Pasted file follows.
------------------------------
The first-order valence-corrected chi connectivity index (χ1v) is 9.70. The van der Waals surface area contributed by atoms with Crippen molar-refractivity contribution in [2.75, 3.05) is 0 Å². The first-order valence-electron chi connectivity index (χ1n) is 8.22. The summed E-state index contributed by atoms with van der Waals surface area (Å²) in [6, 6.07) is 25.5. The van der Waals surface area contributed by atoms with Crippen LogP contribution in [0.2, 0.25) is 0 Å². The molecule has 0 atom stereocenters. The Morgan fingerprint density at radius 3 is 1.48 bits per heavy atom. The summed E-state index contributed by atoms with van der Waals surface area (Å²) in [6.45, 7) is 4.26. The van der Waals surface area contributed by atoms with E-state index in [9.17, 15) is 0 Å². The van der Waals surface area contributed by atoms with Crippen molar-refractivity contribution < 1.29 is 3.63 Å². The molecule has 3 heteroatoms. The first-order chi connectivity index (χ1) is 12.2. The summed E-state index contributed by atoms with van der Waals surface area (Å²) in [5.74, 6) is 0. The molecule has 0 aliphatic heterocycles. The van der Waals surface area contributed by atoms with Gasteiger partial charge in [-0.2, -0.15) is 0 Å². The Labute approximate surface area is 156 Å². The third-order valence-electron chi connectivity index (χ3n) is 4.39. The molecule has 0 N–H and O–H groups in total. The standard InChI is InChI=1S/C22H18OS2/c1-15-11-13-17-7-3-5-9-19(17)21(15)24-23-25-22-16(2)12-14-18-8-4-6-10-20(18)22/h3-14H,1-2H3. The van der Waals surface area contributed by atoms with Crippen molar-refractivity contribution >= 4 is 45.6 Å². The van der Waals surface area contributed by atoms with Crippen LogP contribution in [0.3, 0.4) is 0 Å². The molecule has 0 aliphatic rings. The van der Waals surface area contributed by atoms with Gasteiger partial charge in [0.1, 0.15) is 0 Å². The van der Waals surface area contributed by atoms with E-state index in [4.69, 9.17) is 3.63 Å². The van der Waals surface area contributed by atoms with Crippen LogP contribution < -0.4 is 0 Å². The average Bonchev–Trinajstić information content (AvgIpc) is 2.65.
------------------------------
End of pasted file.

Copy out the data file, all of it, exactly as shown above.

The first-order valence-corrected chi connectivity index (χ1v) is 9.70. The van der Waals surface area contributed by atoms with Crippen molar-refractivity contribution in [2.75, 3.05) is 0 Å². The first-order valence-electron chi connectivity index (χ1n) is 8.22. The summed E-state index contributed by atoms with van der Waals surface area (Å²) in [6, 6.07) is 25.5. The van der Waals surface area contributed by atoms with Crippen LogP contribution in [0.2, 0.25) is 0 Å². The molecule has 0 atom stereocenters. The Morgan fingerprint density at radius 3 is 1.48 bits per heavy atom. The summed E-state index contributed by atoms with van der Waals surface area (Å²) in [6.45, 7) is 4.26. The van der Waals surface area contributed by atoms with E-state index in [9.17, 15) is 0 Å². The van der Waals surface area contributed by atoms with Crippen molar-refractivity contribution < 1.29 is 3.63 Å². The molecule has 3 heteroatoms. The first-order chi connectivity index (χ1) is 12.2. The summed E-state index contributed by atoms with van der Waals surface area (Å²) in [5.74, 6) is 0. The molecule has 0 aliphatic heterocycles. The van der Waals surface area contributed by atoms with Gasteiger partial charge in [-0.2, -0.15) is 0 Å². The Labute approximate surface area is 156 Å². The third-order valence-electron chi connectivity index (χ3n) is 4.39. The molecule has 0 N–H and O–H groups in total. The standard InChI is InChI=1S/C22H18OS2/c1-15-11-13-17-7-3-5-9-19(17)21(15)24-23-25-22-16(2)12-14-18-8-4-6-10-20(18)22/h3-14H,1-2H3. The van der Waals surface area contributed by atoms with Crippen molar-refractivity contribution >= 4 is 45.6 Å². The van der Waals surface area contributed by atoms with Crippen LogP contribution in [0.3, 0.4) is 0 Å². The molecule has 0 aliphatic rings. The van der Waals surface area contributed by atoms with Gasteiger partial charge in [0.1, 0.15) is 0 Å². The van der Waals surface area contributed by atoms with E-state index in [4.69, 9.17) is 3.63 Å². The van der Waals surface area contributed by atoms with Crippen LogP contribution < -0.4 is 0 Å². The average Bonchev–Trinajstić information content (AvgIpc) is 2.65.